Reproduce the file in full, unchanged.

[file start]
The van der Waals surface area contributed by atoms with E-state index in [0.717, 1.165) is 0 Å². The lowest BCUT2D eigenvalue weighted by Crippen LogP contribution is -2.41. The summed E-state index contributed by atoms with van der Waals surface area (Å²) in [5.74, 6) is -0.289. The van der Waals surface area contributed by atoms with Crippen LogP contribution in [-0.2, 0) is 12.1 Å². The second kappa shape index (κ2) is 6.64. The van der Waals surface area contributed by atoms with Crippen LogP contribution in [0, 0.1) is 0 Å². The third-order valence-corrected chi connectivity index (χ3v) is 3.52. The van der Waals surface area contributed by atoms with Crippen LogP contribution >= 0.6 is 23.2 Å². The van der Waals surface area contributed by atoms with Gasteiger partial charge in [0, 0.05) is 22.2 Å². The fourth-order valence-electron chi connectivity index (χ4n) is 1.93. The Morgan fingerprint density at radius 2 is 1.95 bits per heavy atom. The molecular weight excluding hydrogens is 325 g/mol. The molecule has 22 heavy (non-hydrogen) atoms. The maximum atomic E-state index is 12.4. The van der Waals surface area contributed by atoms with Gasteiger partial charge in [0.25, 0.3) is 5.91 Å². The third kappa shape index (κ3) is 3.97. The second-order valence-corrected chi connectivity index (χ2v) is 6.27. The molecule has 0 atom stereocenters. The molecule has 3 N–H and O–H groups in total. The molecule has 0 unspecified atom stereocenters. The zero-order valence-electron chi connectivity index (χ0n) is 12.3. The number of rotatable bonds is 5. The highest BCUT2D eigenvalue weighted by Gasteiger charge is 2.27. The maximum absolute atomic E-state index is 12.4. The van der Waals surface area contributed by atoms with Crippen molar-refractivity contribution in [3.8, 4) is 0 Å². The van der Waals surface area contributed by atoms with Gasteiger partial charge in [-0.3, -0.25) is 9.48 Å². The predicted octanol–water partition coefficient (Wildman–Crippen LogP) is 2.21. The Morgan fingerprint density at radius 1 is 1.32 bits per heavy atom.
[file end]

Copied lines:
The van der Waals surface area contributed by atoms with E-state index in [0.717, 1.165) is 0 Å². The lowest BCUT2D eigenvalue weighted by Crippen LogP contribution is -2.41. The summed E-state index contributed by atoms with van der Waals surface area (Å²) in [5.74, 6) is -0.289. The van der Waals surface area contributed by atoms with Crippen LogP contribution in [-0.2, 0) is 12.1 Å². The second kappa shape index (κ2) is 6.64. The van der Waals surface area contributed by atoms with Crippen LogP contribution in [0, 0.1) is 0 Å². The third-order valence-corrected chi connectivity index (χ3v) is 3.52. The van der Waals surface area contributed by atoms with Crippen LogP contribution >= 0.6 is 23.2 Å². The van der Waals surface area contributed by atoms with Gasteiger partial charge in [0, 0.05) is 22.2 Å². The fourth-order valence-electron chi connectivity index (χ4n) is 1.93. The Morgan fingerprint density at radius 2 is 1.95 bits per heavy atom. The molecular weight excluding hydrogens is 325 g/mol. The molecule has 22 heavy (non-hydrogen) atoms. The maximum atomic E-state index is 12.4. The van der Waals surface area contributed by atoms with Gasteiger partial charge in [0.25, 0.3) is 5.91 Å². The third kappa shape index (κ3) is 3.97. The second-order valence-corrected chi connectivity index (χ2v) is 6.27. The molecule has 0 atom stereocenters. The molecule has 3 N–H and O–H groups in total. The molecule has 0 unspecified atom stereocenters. The zero-order valence-electron chi connectivity index (χ0n) is 12.3. The number of rotatable bonds is 5. The highest BCUT2D eigenvalue weighted by Gasteiger charge is 2.27. The maximum absolute atomic E-state index is 12.4. The van der Waals surface area contributed by atoms with Crippen molar-refractivity contribution in [3.8, 4) is 0 Å². The van der Waals surface area contributed by atoms with Gasteiger partial charge in [-0.3, -0.25) is 9.48 Å². The predicted octanol–water partition coefficient (Wildman–Crippen LogP) is 2.21. The Morgan fingerprint density at radius 1 is 1.32 bits per heavy atom.